WASHINGTON — Individuals can still contribute to charity or pay religious tithing even if they have declared bankruptcy, under a bill approved by Congress Wednesday.

The House passed a bill sponsored by Sen. Orrin Hatch, R-Utah, and Sen. Barrack Obama, D-Ill., that clarified bankruptcy laws to override a court's interpretation of the law that would have prohibited tithing or other charitable giving if a person had declared bankruptcy.

"Congress has a long history of protecting our religious freedom to tithe," Hatch said. "That was our intent when we enacted bankruptcy reform last year, and this bill clarifies the law so that those who tithe can continue to live their faith while in bankruptcy."

A New York bankruptcy judge ruled earlier this year that those in bankruptcy at a certain level could not include a tithing payment or other charitable giving in their repayment plans. The bill passed Wednesday would allow people to continue to give while repaying the debt.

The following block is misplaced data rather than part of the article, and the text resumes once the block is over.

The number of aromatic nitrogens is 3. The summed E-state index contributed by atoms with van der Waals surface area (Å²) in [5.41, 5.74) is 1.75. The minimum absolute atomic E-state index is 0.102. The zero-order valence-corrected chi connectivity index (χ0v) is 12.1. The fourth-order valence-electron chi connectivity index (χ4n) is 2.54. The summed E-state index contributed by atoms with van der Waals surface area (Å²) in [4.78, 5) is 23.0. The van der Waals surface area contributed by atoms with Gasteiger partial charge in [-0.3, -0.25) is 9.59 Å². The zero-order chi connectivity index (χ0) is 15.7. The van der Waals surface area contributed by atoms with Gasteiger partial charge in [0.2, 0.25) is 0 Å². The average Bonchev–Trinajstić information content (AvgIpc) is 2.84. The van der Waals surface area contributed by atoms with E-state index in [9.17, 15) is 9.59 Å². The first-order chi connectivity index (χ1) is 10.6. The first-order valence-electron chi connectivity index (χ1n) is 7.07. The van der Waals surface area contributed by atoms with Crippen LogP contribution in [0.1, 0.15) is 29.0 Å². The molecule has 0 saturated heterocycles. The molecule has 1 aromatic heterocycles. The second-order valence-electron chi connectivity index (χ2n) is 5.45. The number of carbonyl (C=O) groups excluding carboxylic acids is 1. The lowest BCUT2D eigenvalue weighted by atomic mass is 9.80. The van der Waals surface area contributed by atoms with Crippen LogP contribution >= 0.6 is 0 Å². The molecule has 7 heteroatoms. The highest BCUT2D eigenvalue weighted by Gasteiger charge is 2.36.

"For millions of Americans, charitable giving and tithing is an essential part of their lives," Obama said. "And in a country where 37 million citizens live in poverty, we should be encouraging charitable giving, not limiting it."

The Senate passed the bill in September and now with the House's approval it can go to the president for his signature.